Marino Law | Gold Coast Law Firm

Migration Agents -V- Immigration Lawyers, Know the difference

In Australia, only Migration Agents, registered with the Office of the Migration Agents Registration Authority (‘OMARA’) and Migration Lawyers (or ‘Solicitors’) are permitted to provide immigration-related assistance and advice. So what’s the difference and which one should you use?

When seeking immigration assistance, it is imperative you engage an appropriately qualified individual, as even the slightest of errors may have dire and life-long impacts on your immigration future.

Whilst there may be a number of suitably qualified migration agents authorised to practice in Australia, there are several reasons why a solicitor may be more beneficial to engage in the long-term.

So, why choose a solicitor over a migration agent?

Whilst there may be a number of suitably qualified migration agents authorised to practice in Australia, there are several reasons why a solicitor may be more beneficial to engage in the long-term.

  1. Level of Qualification

The intricate legislative and regulatory requirements governing the immigration framework make migration law a highly complex field. There are over one hundred (100) different types of visas available for Australia and Australian migration law is governed by a broad range of laws, detailed policy directives, and parliamentary orders.

Whilst migration law in Australia is incredibly complex, migration agents are only required to undertake a course of study for as little as twelve (12) months to become registered with OMARA.

In comparison, to practice as a solicitor in Australia, an individual first must obtain a bachelor’s qualification from a recognised Australian university which takes a minimum of three (3) years to obtain. Thereafter, a graduate must undertake a Graduate Diploma in Practical Legal Training, apply for admission to the Supreme Court in the State or Territory in which they wish to practice, and apply to the Legal Practice Board for a Practicing Certificate, before undertaking a period of supervised practice for a minimum of two (2) years. Finally, a solicitor must then apply for an unrestricted practising certificate from their relevant legal Practice Board before they are then authorised to practice independently.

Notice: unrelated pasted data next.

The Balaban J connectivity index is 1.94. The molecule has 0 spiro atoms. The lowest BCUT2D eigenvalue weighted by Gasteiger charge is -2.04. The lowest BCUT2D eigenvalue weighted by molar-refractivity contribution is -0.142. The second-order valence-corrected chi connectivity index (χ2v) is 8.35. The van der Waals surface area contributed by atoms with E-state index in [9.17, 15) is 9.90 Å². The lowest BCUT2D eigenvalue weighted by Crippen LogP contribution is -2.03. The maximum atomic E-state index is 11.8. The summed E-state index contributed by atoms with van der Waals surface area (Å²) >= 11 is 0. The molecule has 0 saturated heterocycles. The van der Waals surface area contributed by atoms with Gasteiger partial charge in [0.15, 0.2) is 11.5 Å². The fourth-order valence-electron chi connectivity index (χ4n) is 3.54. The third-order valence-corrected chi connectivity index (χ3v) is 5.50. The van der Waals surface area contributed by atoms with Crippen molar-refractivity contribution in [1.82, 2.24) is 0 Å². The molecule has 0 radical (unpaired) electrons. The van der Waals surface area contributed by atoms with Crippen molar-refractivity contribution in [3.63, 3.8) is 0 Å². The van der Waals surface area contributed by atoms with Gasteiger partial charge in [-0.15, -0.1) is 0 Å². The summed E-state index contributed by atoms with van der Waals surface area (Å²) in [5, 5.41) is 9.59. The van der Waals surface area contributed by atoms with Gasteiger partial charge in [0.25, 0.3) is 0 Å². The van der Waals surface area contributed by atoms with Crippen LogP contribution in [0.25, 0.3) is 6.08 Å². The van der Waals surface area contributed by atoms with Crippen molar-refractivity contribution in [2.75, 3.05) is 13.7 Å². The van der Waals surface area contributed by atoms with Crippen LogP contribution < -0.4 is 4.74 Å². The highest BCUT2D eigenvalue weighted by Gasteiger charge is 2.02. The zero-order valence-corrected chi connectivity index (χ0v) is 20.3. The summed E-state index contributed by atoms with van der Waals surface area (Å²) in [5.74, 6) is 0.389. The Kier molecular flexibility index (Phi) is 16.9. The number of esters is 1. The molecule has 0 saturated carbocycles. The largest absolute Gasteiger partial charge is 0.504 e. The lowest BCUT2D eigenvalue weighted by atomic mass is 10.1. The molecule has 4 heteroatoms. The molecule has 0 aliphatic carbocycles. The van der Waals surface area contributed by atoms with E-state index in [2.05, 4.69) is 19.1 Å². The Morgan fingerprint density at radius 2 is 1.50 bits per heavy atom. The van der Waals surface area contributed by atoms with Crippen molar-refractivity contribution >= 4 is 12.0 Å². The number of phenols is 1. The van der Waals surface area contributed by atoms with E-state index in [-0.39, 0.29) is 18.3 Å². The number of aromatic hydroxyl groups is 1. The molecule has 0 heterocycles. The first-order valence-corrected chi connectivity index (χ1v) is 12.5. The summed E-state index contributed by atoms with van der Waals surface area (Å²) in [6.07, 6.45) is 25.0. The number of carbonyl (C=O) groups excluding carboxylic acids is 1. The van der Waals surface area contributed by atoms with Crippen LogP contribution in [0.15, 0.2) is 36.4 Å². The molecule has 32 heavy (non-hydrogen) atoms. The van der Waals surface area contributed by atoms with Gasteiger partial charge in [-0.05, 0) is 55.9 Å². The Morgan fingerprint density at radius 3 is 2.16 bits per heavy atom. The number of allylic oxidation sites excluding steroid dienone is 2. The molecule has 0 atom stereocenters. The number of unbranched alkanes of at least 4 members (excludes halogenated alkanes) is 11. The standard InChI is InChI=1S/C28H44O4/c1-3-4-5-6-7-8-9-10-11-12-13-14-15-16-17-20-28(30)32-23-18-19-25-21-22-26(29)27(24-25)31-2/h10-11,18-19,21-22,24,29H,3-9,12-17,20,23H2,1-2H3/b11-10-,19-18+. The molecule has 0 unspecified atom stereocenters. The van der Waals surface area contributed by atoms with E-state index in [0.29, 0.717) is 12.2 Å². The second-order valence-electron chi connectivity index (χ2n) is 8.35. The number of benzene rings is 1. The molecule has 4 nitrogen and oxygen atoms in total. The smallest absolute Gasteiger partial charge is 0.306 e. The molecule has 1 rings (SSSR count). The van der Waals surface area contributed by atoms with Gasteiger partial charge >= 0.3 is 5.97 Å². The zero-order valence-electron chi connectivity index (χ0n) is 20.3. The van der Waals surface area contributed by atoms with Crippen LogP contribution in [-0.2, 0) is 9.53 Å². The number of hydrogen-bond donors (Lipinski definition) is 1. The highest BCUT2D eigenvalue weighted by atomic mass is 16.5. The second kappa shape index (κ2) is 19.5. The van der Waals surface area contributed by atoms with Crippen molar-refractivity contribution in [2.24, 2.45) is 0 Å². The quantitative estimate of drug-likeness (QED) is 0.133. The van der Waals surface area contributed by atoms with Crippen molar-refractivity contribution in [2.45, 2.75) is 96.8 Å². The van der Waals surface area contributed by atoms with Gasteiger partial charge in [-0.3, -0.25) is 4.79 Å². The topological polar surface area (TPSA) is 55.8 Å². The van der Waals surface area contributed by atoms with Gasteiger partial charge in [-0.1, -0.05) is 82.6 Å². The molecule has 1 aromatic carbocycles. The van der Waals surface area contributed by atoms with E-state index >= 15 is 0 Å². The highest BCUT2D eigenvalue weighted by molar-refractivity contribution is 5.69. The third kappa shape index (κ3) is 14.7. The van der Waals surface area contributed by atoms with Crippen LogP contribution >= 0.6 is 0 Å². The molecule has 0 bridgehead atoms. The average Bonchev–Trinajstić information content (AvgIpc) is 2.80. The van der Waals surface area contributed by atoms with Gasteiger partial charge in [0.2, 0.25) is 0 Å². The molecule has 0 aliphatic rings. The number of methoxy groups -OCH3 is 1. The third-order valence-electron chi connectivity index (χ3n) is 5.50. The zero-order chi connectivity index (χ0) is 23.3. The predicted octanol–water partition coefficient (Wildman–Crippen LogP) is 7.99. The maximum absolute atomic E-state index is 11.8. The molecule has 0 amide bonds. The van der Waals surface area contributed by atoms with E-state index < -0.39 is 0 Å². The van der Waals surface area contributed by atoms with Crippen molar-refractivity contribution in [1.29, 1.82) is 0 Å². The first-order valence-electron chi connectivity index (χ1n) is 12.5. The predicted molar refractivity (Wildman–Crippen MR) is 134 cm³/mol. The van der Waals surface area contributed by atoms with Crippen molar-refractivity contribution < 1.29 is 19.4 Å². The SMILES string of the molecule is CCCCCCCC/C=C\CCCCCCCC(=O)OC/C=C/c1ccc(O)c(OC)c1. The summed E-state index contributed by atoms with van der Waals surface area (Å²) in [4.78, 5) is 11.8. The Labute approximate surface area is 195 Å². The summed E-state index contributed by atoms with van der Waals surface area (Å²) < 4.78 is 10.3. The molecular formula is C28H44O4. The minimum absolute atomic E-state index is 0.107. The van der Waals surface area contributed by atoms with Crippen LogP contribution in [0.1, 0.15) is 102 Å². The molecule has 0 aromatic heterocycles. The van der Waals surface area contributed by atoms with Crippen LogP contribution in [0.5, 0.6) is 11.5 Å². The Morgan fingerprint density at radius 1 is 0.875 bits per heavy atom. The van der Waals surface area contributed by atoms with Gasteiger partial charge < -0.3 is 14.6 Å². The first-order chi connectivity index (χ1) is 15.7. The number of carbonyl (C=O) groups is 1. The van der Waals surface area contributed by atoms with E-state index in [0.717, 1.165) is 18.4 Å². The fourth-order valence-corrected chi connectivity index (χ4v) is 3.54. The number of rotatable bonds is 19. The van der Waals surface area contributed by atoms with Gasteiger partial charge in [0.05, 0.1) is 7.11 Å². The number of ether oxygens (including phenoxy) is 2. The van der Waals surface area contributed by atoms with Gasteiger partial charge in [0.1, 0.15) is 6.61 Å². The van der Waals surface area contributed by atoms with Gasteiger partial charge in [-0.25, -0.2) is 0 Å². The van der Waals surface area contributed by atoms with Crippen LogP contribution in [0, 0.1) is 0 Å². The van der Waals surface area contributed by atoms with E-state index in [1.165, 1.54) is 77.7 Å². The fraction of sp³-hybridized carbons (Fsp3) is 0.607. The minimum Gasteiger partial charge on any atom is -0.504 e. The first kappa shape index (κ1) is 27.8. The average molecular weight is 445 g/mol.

Therefore, solicitors are required to undertake study and training that far exceeds that of a migration agent, meaning they are not only legally qualified to practise migration law, but also have a deeper understanding of the Australian legal and immigration system gained through the wealth of legal education and training.

  1.  Legal Professional Privilege

Your confidential communications with your solicitor are protected by ‘Legal Professional Privilege’, so that you can speak freely and without fear of disclosure. Solicitors are also subject to the Legal Profession Act, the Australian Solicitors Conduct Rules 2012 and the Law Society Ethical and Practice Guidelines. This means that your solicitor is both morally and legally accountable to high ethical standards when it comes to the service you receive.

The OMARA Code of Conduct for Registered Migration Agents governs how migration agents must act for you. While the OMARA Code of Conduct provides clients with a certain level of confidentiality it is important to note that any information you give a migration agent is not covered by legal professional privilege, and thus, a migration agent is required to disclose any of your information upon request by a relevant authority. However, a solicitor is not permitted to reveal any of your communications or personal information (except under very limited circumstances) to the Department of Home Affairs, even if this information has been requested to be used as evidence against you, in the event that you are under investigation or are being prosecuted.

  1. A Broader Range of Services

Generally, individuals will seek assistance from an immigration specialist (be it a migration agent or solicitor) for the provision of tailored and detailed advice pertaining to their personal circumstances and the preparation and lodgement of applications. Additionally, when a refusal has been issued by the Department of Home Affairs, immigration specialists can assist with the preparation and lodgement of an appeal with the Administrative Appeals Tribunal (AAT).

Whilst less common, if a refusal is affirmed by the AAT, a secondary appeal can be lodged with the Federal Circuit Family Court of Australia (FCFCOA), the Federal Court of Australia (FCA) and the High Court of Australia. Only solicitors and barristers can assist you with an appeal with the Australian courts. There is a real benefit to continuity of service when it comes to circumstances such as this, as you will not find yourself having to seek new representation as your case will already be well-established with your existing solicitor.  

Migration law encompasses a variety of other legal areas, and it is important to remember that only solicitors are permitted to practise law in Australia. At Marino Law, you can rest assured that our firm is not only able to assist you with all of your migration matters but also that, as a full-service firm, we have a number of other legal specialists readily available, meaning we truly are with you all the way.

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